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RC Trucks Learning to Drift at High Speeds Will Make Self-Driving Cars Safer

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Michael Vaughn
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The AutoRally platform is technically still a toy, but at almost 40-inches in length and with a top-speed of 62 miles per hour, it s a perfect fifth-scale replica of a human-sized car.

After a couple of low-speed human-controlled practice laps on a dirt track to familiarize the truck s AI with the simple course, the vehicle was left to navigate it all on its own, while trying to maintain a constant speed of around 18 miles per hour.

Using specially-developed algorithms that calculate 2,560 different possible trajectories for the oncoming two-and-a-half seconds of travel, the truck calculates the best possible way to safely navigate a corner or straightaway all by itself using its steering, acceleration, and braking.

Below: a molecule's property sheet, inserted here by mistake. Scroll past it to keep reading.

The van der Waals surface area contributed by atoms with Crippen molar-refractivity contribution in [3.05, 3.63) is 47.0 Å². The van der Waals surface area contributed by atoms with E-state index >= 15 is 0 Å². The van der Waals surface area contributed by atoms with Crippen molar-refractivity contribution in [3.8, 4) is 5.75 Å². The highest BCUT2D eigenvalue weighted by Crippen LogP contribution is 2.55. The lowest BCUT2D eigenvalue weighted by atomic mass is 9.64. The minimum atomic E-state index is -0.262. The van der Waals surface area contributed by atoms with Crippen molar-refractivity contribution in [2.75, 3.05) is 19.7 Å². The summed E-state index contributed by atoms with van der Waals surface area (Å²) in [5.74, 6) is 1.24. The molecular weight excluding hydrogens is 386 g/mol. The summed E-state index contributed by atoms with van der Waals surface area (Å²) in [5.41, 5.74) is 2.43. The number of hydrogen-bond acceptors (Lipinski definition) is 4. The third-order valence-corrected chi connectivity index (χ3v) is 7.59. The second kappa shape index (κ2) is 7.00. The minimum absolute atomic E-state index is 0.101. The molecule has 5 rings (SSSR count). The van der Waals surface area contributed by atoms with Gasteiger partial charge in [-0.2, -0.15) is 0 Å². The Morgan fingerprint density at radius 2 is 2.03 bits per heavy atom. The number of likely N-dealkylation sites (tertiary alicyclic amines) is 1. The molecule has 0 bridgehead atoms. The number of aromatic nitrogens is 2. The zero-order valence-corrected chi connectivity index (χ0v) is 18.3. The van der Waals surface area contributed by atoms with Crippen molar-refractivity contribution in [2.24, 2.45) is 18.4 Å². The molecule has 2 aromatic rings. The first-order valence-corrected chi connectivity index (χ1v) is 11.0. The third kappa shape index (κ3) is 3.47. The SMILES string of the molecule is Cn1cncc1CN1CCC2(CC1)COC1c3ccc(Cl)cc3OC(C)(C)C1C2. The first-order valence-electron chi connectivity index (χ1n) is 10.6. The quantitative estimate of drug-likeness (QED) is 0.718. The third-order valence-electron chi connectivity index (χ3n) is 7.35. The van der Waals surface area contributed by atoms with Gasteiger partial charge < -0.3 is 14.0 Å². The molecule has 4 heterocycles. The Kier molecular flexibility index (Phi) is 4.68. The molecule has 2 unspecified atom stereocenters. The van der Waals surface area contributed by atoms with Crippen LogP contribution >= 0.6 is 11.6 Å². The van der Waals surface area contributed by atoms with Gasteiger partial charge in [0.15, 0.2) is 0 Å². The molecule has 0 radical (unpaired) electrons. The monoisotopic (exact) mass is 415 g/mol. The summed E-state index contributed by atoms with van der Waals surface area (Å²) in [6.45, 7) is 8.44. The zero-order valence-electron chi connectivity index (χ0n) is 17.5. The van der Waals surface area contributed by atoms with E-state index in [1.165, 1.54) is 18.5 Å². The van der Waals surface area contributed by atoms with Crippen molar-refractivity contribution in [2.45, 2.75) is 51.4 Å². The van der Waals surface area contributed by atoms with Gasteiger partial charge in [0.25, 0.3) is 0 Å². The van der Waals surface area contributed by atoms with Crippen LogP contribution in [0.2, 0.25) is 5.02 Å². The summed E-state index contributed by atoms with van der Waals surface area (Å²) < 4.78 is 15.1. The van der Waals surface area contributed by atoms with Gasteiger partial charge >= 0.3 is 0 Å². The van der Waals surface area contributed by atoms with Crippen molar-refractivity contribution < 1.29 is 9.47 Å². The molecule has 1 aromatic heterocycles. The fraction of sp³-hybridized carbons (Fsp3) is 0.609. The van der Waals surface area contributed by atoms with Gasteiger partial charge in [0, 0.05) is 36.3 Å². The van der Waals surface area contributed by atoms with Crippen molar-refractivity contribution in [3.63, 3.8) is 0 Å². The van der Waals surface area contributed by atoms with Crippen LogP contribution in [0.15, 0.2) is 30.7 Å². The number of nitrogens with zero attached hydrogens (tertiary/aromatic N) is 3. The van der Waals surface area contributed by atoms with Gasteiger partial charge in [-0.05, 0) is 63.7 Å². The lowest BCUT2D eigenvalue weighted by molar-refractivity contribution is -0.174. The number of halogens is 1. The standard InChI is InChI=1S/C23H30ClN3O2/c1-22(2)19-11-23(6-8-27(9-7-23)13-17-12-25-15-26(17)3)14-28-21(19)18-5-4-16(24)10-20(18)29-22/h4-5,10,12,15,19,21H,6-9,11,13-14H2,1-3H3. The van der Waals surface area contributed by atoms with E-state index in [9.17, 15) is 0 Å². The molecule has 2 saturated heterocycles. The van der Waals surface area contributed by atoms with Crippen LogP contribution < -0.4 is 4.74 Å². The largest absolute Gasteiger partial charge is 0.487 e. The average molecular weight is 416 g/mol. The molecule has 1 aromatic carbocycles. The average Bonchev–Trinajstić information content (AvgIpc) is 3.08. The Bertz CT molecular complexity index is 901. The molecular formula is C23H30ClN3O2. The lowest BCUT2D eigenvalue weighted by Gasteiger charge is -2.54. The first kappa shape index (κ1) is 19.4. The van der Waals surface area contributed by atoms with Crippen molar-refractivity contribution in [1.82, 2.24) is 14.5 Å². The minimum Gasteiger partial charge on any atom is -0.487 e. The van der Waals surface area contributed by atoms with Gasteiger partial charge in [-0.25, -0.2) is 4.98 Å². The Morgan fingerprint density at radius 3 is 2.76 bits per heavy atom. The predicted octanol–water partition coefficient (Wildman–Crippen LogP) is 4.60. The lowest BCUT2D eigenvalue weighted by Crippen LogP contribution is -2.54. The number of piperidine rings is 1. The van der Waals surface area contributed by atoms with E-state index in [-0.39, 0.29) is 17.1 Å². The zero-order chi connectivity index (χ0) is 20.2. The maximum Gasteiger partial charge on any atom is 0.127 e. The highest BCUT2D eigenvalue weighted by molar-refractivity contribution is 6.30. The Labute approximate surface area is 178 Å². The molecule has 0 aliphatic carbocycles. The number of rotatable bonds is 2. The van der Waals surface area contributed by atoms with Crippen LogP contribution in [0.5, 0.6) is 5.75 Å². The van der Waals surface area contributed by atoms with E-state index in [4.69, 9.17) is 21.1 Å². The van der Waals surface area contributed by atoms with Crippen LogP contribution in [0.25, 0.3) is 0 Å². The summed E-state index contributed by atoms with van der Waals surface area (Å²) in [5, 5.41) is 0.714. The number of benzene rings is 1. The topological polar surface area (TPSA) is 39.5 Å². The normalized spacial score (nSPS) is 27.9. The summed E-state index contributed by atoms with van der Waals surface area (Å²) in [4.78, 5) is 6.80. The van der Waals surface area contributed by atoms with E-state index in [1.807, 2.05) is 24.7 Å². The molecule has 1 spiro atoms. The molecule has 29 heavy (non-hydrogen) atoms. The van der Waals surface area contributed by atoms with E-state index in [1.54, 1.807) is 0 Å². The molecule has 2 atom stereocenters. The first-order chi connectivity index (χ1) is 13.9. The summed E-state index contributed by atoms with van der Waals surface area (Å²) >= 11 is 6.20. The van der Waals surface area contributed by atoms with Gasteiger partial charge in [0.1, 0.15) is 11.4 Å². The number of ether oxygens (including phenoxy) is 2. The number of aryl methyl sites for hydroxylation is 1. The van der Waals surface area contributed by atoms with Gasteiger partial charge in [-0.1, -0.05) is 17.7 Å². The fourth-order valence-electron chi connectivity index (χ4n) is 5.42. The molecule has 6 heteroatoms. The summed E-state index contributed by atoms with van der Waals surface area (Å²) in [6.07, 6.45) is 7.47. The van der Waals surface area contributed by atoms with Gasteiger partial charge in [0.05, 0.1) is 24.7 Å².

Most of the time that includes power-sliding around a corner to maintain as much of its speed as possible—a skill that the little truck learns all by itself through trial and error.

The key innovation here isn t about teaching autonomous cars how to safely drift around corners at high speeds—as cool as it looks.

Slowing to a crawl every time it rains will keep self-driving cars safe, but they won t do the world any favors when it comes to traffic jams.

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Michael Vaughn
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